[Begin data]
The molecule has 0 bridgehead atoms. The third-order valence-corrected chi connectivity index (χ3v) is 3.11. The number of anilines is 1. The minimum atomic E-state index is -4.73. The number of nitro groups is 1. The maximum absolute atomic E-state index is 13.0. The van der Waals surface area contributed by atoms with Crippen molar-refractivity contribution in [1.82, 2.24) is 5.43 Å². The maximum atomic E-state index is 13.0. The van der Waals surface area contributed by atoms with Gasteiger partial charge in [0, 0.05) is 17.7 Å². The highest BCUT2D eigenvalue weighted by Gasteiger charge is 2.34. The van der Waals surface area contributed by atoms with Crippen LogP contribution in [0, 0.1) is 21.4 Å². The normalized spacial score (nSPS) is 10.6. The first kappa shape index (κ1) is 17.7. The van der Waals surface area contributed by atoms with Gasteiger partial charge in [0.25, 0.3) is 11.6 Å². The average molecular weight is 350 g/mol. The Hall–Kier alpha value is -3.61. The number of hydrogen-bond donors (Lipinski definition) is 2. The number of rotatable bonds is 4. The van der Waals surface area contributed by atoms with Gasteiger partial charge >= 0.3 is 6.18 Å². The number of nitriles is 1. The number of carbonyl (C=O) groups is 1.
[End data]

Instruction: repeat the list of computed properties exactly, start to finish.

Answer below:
The molecule has 0 bridgehead atoms. The third-order valence-corrected chi connectivity index (χ3v) is 3.11. The number of anilines is 1. The minimum atomic E-state index is -4.73. The number of nitro groups is 1. The maximum absolute atomic E-state index is 13.0. The van der Waals surface area contributed by atoms with Crippen molar-refractivity contribution in [1.82, 2.24) is 5.43 Å². The maximum atomic E-state index is 13.0. The van der Waals surface area contributed by atoms with Gasteiger partial charge in [0, 0.05) is 17.7 Å². The highest BCUT2D eigenvalue weighted by Gasteiger charge is 2.34. The van der Waals surface area contributed by atoms with Crippen LogP contribution in [0, 0.1) is 21.4 Å². The normalized spacial score (nSPS) is 10.6. The first kappa shape index (κ1) is 17.7. The van der Waals surface area contributed by atoms with Gasteiger partial charge in [0.25, 0.3) is 11.6 Å². The average molecular weight is 350 g/mol. The Hall–Kier alpha value is -3.61. The number of hydrogen-bond donors (Lipinski definition) is 2. The number of rotatable bonds is 4. The van der Waals surface area contributed by atoms with Gasteiger partial charge >= 0.3 is 6.18 Å². The number of nitriles is 1. The number of carbonyl (C=O) groups is 1.